The Aqueduct

There’s a point in Monty Python’s Life of Brian when a group of rebels are discussing plans against the Roman Empire. “What have the Romans ever done for us?” the rebel leader snarls. The group nods and shakes their fists before one masked conspirator quietly raises his hand and says “the aqueduct?”

aqueduct

The men nod begrudgingly and another adds “…and the sanitation.”

By the end of the scene, when the litany has grown to include “sanitation and medicine and education and irrigation and public health and roads and a freshwater system and baths and public order,” the Python’s satire is complete. They never mock the passion of the rebels, just the narrow mindedness. It’s a scene I come back to as a principal when I hear people around me ask variations on the question “what has centralized education reform ever done to help us?”

I’m by no means the usual man in the gray flannel suit; by nature I’m more iconoclastic than some, willing to let students and teachers have the freedom they need to innovate and take chances. I’m comfortable with the fact that some of those chances will flop. If you can’t fail, why bother?

That said, when I hear folks start to be single mindedly critical of the notion of testing students, national initiatives, and state standards (as flawed as any of these three things may be), when I hear the “what have they done for us” question, I feel like timidly raising my hand and whispering “equity?”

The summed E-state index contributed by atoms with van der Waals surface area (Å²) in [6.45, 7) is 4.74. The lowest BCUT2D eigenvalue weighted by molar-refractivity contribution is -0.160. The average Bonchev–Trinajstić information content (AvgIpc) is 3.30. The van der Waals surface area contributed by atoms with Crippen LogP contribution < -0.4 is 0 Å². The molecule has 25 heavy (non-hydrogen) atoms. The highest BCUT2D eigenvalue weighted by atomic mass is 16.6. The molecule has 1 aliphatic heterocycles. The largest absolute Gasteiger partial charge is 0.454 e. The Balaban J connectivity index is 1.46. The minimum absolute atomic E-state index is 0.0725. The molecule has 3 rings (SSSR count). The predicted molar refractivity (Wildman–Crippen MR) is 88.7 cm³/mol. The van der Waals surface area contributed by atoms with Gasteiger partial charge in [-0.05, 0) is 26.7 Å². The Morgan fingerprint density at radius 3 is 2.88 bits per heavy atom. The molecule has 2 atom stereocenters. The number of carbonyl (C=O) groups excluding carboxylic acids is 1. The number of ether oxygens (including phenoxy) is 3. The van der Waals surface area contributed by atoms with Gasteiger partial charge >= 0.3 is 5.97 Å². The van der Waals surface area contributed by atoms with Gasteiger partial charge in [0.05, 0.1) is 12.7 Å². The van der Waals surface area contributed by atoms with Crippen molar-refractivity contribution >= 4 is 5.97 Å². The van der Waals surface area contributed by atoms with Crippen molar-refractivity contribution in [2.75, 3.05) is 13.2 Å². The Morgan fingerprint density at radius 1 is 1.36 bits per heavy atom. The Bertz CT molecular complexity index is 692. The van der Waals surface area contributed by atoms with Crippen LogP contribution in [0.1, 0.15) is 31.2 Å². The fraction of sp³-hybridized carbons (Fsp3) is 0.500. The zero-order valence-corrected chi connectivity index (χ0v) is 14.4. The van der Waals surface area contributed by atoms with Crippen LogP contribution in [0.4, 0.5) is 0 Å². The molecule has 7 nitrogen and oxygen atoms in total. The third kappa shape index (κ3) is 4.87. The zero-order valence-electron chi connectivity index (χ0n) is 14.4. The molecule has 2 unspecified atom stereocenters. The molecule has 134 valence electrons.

“Recognizing the achievement gap?”

“Trying to close it?”

I suppose there are other rebels around me who might add other benefits to the list, “a new focus on data to inform decisions,” “supporting English Learners,” and “providing all students with equal opportunities.”

This isn’t to give credit for everything on that list to centralized education reform; any true growth happens at school sites, but the climate of accountability that has come from national initiatives and state by state standards has prompted a heated and valuable discussion about what we do at schools.

I celebrate less testing happening now than it did just a few years ago in my state of California, and at the same time I recognize that the discussion of the achievement gap and the scramble to develop ways to close that gap owes a debt to the data collected in those testing heavy years, data that provided evidence of the depth of the problem.

We won’t test our way out of the achievement gap, but the pressure we feel from the state and federal governments will keep a spotlight on the issue and prompt us to show evidence of the work we’re doing with and for kids.

As much as I loved the freedom I had when I taught, and in the 1990s I had lots of individual freedom, the way to make education all that it can be is not for individual teachers to do great work, but for teachers to connect, share, and do great work together. The reform of the past decade has done much to promote this collaboration and focus on improving education for all students.

It helps me to think of this business of education as a band, with state standards and national initiatives as the drums and bass that provide the steady beat that we individual sites can riff around. We’re the blazing guitars, the acrobatic horns, and the soaring vocals. Teachers and schools are what generate the magic and the magic of change.

With this mindset I accept the reform that I’ve seen in my two decades in education and strive to pay attention to the issues that reform raises. I believe that freedom and responsibility share space in our profession, and that the powerful work done by creative and passionate educators can happen within a system that guides the course of our work.

We are not slaves to reform, but at our best informed rebels working to improve a system that is better today than it was before the Romans.

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